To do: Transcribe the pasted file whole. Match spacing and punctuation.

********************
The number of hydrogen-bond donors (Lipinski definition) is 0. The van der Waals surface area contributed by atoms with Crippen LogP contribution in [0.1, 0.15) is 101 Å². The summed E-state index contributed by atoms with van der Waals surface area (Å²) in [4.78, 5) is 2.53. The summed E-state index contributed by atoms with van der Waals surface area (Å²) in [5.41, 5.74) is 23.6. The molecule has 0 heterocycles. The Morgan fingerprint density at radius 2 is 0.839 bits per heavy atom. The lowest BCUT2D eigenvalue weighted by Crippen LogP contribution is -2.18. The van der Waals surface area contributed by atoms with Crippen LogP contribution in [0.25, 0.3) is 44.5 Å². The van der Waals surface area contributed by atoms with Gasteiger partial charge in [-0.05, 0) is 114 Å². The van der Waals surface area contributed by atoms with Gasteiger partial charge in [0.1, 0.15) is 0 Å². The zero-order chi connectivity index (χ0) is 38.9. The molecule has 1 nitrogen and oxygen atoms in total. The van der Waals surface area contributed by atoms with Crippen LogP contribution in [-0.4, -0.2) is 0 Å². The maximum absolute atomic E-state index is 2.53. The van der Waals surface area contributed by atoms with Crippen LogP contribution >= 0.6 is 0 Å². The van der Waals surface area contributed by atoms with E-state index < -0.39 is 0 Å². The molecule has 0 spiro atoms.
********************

The number of hydrogen-bond donors (Lipinski definition) is 0. The van der Waals surface area contributed by atoms with Crippen LogP contribution in [0.1, 0.15) is 101 Å². The summed E-state index contributed by atoms with van der Waals surface area (Å²) in [4.78, 5) is 2.53. The summed E-state index contributed by atoms with van der Waals surface area (Å²) in [5.41, 5.74) is 23.6. The molecule has 0 heterocycles. The Morgan fingerprint density at radius 2 is 0.839 bits per heavy atom. The lowest BCUT2D eigenvalue weighted by Crippen LogP contribution is -2.18. The van der Waals surface area contributed by atoms with Crippen LogP contribution in [0.25, 0.3) is 44.5 Å². The van der Waals surface area contributed by atoms with Gasteiger partial charge in [-0.05, 0) is 114 Å². The van der Waals surface area contributed by atoms with Gasteiger partial charge in [0.1, 0.15) is 0 Å². The zero-order chi connectivity index (χ0) is 38.9. The molecule has 1 nitrogen and oxygen atoms in total. The van der Waals surface area contributed by atoms with Crippen LogP contribution in [-0.4, -0.2) is 0 Å². The maximum absolute atomic E-state index is 2.53. The van der Waals surface area contributed by atoms with Crippen LogP contribution >= 0.6 is 0 Å². The van der Waals surface area contributed by atoms with E-state index < -0.39 is 0 Å². The molecule has 0 spiro atoms.